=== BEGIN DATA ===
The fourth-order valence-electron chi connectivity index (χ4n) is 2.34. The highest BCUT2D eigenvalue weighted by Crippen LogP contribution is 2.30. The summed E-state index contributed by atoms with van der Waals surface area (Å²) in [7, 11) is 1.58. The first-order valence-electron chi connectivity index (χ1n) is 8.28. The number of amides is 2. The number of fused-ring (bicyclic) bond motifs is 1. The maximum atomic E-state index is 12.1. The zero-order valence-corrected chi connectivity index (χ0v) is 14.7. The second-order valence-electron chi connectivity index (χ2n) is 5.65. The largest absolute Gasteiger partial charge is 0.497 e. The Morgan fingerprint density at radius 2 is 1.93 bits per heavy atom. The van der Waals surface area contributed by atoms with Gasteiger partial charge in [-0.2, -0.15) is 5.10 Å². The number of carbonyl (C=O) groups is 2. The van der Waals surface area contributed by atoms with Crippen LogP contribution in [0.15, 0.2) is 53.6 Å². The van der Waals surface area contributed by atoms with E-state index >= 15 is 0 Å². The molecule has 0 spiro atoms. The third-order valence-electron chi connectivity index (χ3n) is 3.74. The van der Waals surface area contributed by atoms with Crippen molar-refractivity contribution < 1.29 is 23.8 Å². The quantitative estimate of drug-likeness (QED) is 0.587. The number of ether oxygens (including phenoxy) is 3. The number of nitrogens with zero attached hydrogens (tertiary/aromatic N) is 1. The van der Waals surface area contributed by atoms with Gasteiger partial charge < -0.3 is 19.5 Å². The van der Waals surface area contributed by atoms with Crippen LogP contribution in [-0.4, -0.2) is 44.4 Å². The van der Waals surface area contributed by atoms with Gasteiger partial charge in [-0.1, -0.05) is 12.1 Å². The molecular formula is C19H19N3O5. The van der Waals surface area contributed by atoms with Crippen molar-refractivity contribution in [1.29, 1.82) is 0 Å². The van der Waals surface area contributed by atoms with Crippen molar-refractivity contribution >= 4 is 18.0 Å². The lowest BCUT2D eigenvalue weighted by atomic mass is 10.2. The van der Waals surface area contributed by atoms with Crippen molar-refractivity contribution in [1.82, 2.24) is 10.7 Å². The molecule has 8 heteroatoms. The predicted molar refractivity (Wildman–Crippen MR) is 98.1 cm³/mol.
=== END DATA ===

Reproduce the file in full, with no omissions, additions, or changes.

The fourth-order valence-electron chi connectivity index (χ4n) is 2.34. The highest BCUT2D eigenvalue weighted by Crippen LogP contribution is 2.30. The summed E-state index contributed by atoms with van der Waals surface area (Å²) in [7, 11) is 1.58. The first-order valence-electron chi connectivity index (χ1n) is 8.28. The number of amides is 2. The number of fused-ring (bicyclic) bond motifs is 1. The maximum atomic E-state index is 12.1. The zero-order valence-corrected chi connectivity index (χ0v) is 14.7. The second-order valence-electron chi connectivity index (χ2n) is 5.65. The largest absolute Gasteiger partial charge is 0.497 e. The Morgan fingerprint density at radius 2 is 1.93 bits per heavy atom. The van der Waals surface area contributed by atoms with Gasteiger partial charge in [-0.2, -0.15) is 5.10 Å². The number of carbonyl (C=O) groups is 2. The van der Waals surface area contributed by atoms with Crippen LogP contribution in [0.15, 0.2) is 53.6 Å². The van der Waals surface area contributed by atoms with E-state index >= 15 is 0 Å². The molecule has 0 spiro atoms. The third-order valence-electron chi connectivity index (χ3n) is 3.74. The van der Waals surface area contributed by atoms with Crippen molar-refractivity contribution < 1.29 is 23.8 Å². The quantitative estimate of drug-likeness (QED) is 0.587. The number of ether oxygens (including phenoxy) is 3. The number of nitrogens with zero attached hydrogens (tertiary/aromatic N) is 1. The van der Waals surface area contributed by atoms with Gasteiger partial charge < -0.3 is 19.5 Å². The van der Waals surface area contributed by atoms with Crippen LogP contribution in [-0.4, -0.2) is 44.4 Å². The van der Waals surface area contributed by atoms with Gasteiger partial charge in [-0.1, -0.05) is 12.1 Å². The molecular formula is C19H19N3O5. The van der Waals surface area contributed by atoms with Crippen molar-refractivity contribution in [1.29, 1.82) is 0 Å². The van der Waals surface area contributed by atoms with Crippen molar-refractivity contribution >= 4 is 18.0 Å². The lowest BCUT2D eigenvalue weighted by atomic mass is 10.2. The van der Waals surface area contributed by atoms with Crippen molar-refractivity contribution in [1.82, 2.24) is 10.7 Å². The molecule has 8 heteroatoms. The predicted molar refractivity (Wildman–Crippen MR) is 98.1 cm³/mol.